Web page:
• Lundberg Rice Chips. Lundberg, which makes reliably gluten-free rice, also makes gluten-free chips from rice in seven different flavors, including sea salt, barbecue and even sesame and seaweed. The chips all are based on organic brown rice and rice flour; all contain organic corn, and some contain dairy ingredients. Lundberg chips are pretty widely available, especially in health food stores and in the natural food sections of supermarkets.
  • Mediterranean Snack Foods lentil chips. Lentils aren't technically grains, but Mediterranean Snack Foods' baked lentil chips fit well with the rest of these gluten-free multigrain chip products. They contain lentils, garbanzo and adzuki beans, and come in six flavors: cracked pepper, cucumber dill, parmesan garlic, roasted pepper, rosemary and sea salt. According to Mediterranean Snack Foods' gluten statement: "Our tapaz2go, Baked Lentil Chips, Lentil Crackers, and HummuZ crackers are certified gluten free by the Gluten Free Certification Organization. Our Popcorn and Veggie Medley Chips and Veggie Medley Straws contain gluten-free ingredients, but are produced in a facility that also processes wheat ingredients."
  • Michael Season's Black Bean crisps. These chips are made with a combination of beans and grains (in this case, corn and rice). They come in three flavors: Sea Salt, Nacho and Roasted Red Pepper. The company states that all of its snacks, including the black bean crisps, are considered gluten-free.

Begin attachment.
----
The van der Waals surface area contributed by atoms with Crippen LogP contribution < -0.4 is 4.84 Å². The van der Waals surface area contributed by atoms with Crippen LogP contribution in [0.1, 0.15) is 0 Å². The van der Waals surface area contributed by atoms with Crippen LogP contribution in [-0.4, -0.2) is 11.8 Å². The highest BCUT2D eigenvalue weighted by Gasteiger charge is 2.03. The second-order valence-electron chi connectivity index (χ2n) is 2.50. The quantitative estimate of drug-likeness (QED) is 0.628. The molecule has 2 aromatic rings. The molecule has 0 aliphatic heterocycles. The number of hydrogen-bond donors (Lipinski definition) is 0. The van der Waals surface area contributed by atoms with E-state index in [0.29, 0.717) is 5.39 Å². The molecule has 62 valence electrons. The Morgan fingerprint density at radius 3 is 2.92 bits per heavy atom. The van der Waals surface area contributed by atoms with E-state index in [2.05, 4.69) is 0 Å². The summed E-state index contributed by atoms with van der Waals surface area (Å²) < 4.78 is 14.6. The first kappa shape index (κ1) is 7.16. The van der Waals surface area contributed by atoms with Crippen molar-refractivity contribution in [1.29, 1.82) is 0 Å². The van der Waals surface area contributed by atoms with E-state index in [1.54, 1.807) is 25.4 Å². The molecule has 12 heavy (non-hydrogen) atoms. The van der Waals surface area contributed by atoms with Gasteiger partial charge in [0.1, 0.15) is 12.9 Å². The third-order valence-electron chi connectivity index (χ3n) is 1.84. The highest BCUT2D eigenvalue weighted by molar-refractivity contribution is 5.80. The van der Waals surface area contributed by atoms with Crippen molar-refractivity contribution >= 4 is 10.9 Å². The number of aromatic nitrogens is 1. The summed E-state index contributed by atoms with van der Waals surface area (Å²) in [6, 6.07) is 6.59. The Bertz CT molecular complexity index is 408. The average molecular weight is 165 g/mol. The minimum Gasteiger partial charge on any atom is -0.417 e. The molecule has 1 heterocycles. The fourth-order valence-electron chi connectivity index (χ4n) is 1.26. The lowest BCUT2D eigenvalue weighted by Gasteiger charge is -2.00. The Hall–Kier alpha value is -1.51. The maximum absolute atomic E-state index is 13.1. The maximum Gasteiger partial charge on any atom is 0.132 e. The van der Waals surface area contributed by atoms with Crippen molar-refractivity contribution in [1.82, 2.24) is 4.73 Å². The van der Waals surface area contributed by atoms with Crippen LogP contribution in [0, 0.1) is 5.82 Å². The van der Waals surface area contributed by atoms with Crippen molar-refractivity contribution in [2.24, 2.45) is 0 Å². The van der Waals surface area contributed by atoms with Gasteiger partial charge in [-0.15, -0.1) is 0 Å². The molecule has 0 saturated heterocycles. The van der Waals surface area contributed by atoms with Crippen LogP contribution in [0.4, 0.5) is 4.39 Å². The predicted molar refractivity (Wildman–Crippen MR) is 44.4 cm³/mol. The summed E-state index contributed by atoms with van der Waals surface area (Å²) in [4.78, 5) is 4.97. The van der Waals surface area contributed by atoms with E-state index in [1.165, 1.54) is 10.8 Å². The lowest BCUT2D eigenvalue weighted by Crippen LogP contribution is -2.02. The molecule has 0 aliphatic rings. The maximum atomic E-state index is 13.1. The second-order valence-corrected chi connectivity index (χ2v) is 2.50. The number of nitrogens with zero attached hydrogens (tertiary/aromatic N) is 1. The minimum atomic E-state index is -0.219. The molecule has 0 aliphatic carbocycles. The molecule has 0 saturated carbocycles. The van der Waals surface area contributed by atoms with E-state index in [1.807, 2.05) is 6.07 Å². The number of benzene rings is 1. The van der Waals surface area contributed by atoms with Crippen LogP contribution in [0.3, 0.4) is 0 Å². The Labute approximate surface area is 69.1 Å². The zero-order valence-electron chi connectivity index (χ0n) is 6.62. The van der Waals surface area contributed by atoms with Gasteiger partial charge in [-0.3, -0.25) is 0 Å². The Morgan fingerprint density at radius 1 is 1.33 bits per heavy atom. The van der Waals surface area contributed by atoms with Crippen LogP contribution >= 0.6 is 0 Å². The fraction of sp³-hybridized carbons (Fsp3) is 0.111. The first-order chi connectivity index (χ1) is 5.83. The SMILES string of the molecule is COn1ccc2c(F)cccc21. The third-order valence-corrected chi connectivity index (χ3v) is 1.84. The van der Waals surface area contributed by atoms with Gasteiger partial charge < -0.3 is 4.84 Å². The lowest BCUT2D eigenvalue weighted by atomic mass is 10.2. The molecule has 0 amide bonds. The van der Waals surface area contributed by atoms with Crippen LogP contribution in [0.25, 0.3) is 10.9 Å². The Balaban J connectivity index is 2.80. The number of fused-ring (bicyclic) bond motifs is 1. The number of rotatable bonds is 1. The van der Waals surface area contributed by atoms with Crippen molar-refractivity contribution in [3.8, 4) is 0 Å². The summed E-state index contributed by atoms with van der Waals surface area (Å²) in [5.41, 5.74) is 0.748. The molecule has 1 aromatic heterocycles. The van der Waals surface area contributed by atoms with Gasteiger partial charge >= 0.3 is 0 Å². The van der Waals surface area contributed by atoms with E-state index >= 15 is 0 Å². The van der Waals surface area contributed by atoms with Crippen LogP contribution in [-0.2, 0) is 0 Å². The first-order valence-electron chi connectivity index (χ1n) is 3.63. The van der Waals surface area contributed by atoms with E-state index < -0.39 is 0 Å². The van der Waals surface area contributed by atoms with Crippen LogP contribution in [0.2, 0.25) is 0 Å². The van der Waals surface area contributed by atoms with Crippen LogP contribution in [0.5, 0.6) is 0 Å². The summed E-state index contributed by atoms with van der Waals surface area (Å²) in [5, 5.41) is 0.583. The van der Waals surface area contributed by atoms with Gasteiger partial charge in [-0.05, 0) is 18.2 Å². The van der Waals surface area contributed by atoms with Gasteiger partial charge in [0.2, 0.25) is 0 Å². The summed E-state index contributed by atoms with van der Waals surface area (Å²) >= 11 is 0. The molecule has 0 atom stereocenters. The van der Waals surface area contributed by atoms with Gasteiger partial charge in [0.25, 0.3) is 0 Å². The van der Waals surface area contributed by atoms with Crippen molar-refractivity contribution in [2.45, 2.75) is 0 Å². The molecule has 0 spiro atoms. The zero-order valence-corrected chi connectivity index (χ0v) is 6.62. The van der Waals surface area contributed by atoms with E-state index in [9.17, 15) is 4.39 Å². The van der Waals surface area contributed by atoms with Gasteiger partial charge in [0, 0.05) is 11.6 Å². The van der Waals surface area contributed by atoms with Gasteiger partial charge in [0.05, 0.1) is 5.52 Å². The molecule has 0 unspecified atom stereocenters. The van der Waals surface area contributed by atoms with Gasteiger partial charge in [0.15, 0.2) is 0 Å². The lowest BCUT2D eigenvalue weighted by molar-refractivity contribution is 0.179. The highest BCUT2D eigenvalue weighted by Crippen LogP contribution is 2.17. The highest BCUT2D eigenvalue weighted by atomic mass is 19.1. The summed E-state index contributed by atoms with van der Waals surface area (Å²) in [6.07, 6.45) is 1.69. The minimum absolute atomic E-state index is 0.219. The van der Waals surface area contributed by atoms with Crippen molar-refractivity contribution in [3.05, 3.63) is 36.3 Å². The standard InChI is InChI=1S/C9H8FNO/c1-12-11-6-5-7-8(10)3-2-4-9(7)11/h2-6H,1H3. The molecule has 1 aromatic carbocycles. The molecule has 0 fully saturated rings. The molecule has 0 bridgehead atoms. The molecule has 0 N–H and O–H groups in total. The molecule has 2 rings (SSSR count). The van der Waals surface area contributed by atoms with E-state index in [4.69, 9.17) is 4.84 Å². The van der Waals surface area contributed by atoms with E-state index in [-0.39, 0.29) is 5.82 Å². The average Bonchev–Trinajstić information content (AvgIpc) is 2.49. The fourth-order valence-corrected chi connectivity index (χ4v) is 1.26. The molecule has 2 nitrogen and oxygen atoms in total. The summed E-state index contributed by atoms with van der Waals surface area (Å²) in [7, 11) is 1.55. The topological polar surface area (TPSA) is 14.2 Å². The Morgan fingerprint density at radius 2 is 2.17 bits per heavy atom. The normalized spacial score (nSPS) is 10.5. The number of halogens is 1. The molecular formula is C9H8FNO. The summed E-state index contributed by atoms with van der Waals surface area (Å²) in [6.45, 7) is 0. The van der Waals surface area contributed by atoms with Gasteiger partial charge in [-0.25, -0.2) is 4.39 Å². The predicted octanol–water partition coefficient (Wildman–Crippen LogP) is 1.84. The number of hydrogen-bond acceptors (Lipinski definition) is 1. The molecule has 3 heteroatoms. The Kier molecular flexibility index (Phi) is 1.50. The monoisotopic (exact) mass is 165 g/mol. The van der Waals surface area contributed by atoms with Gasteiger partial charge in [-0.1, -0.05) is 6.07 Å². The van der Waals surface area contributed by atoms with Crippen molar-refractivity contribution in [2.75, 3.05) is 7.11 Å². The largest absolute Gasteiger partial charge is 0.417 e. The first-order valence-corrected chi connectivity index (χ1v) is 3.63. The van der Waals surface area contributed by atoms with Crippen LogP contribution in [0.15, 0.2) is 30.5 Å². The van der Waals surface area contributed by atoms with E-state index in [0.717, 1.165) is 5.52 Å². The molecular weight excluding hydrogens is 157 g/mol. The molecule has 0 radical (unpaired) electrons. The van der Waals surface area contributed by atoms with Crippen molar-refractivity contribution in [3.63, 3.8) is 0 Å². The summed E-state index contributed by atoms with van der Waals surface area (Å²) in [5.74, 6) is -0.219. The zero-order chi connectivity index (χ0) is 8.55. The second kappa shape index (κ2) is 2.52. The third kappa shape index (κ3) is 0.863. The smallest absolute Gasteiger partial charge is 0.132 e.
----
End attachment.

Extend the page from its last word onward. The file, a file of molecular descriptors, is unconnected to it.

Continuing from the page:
• Van's Foods multigrain chips. Van's, which is certified gluten-free by the GFCO (tests to less than 10 parts per million) makes two gluten-free multigrain chips: Mighty Good BBQ and Nacho, Nacho Man! flavors. Both contain oats, so beware if you're also sensitive to oats. The nacho flavor also contains milk ingredients.
  • Way Better multigrain chips. Way Better's multigrain chip options include Sweeet Potato (with chia and quinoa), Multigrain (with corn, quinoa, brown rice, chia, radish and broccoli seeds), and Black Bean (with corn, black beans, flax seed and quinoa). Way Better is certified gluten-free by the GFCO, which means its products contain less than 10 parts per million of gluten. Like other gluten-free multigrain chips, they're not always available in stores, but you can buy them online.

A Word From Verywell

While not all chips on your supermarket's shelves are considered safe for someone with celiac disease or non-celiac gluten sensitivity, enough brands now test for gluten that you should be able to find a product you can enjoy pretty easily.

If you happen to be particularly sensitive to trace gluten, stick with one of the certified gluten-free brands, such as Food Should Taste Good, Kettle, or One Potato Two Potato. Otherwise, you have a wide variety of brands and flavors from which you can choose.

Source:

Celiac Disease Foundation. What Should I Eat? Fact Sheet.